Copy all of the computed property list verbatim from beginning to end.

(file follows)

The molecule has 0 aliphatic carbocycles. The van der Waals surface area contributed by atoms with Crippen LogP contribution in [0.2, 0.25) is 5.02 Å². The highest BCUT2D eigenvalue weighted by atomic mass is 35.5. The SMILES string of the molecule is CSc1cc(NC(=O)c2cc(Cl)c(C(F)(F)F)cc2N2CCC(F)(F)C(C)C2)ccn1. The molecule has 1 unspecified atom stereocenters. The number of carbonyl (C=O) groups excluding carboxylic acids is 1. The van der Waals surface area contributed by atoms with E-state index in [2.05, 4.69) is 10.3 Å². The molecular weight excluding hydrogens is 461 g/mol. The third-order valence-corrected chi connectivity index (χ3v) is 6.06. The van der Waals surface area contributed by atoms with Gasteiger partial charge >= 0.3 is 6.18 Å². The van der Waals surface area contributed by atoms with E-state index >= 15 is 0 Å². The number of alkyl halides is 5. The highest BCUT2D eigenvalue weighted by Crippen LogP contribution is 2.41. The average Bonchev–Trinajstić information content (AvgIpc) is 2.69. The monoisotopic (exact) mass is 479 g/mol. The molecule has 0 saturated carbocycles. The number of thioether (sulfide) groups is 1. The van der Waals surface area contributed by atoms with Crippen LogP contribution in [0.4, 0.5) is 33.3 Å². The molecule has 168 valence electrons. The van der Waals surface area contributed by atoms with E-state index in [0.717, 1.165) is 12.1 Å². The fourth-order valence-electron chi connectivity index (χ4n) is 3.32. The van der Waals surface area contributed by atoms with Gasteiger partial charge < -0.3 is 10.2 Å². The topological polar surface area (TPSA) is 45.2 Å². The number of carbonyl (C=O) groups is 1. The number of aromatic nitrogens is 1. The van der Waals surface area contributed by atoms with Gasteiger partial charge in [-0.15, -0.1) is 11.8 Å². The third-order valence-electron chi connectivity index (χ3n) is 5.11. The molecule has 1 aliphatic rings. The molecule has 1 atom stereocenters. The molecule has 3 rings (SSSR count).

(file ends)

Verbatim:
The molecule has 0 aliphatic carbocycles. The van der Waals surface area contributed by atoms with Crippen LogP contribution in [0.2, 0.25) is 5.02 Å². The highest BCUT2D eigenvalue weighted by atomic mass is 35.5. The SMILES string of the molecule is CSc1cc(NC(=O)c2cc(Cl)c(C(F)(F)F)cc2N2CCC(F)(F)C(C)C2)ccn1. The molecule has 1 unspecified atom stereocenters. The number of carbonyl (C=O) groups excluding carboxylic acids is 1. The van der Waals surface area contributed by atoms with E-state index in [2.05, 4.69) is 10.3 Å². The molecular weight excluding hydrogens is 461 g/mol. The third-order valence-corrected chi connectivity index (χ3v) is 6.06. The van der Waals surface area contributed by atoms with Gasteiger partial charge >= 0.3 is 6.18 Å². The van der Waals surface area contributed by atoms with E-state index >= 15 is 0 Å². The number of alkyl halides is 5. The highest BCUT2D eigenvalue weighted by Crippen LogP contribution is 2.41. The average Bonchev–Trinajstić information content (AvgIpc) is 2.69. The monoisotopic (exact) mass is 479 g/mol. The molecule has 0 saturated carbocycles. The number of thioether (sulfide) groups is 1. The van der Waals surface area contributed by atoms with Crippen LogP contribution in [0.4, 0.5) is 33.3 Å². The molecule has 168 valence electrons. The van der Waals surface area contributed by atoms with E-state index in [0.717, 1.165) is 12.1 Å². The fourth-order valence-electron chi connectivity index (χ4n) is 3.32. The van der Waals surface area contributed by atoms with Gasteiger partial charge < -0.3 is 10.2 Å². The topological polar surface area (TPSA) is 45.2 Å². The number of carbonyl (C=O) groups is 1. The number of aromatic nitrogens is 1. The van der Waals surface area contributed by atoms with Gasteiger partial charge in [-0.15, -0.1) is 11.8 Å². The third-order valence-electron chi connectivity index (χ3n) is 5.11. The molecule has 1 aliphatic rings. The molecule has 1 atom stereocenters. The molecule has 3 rings (SSSR count).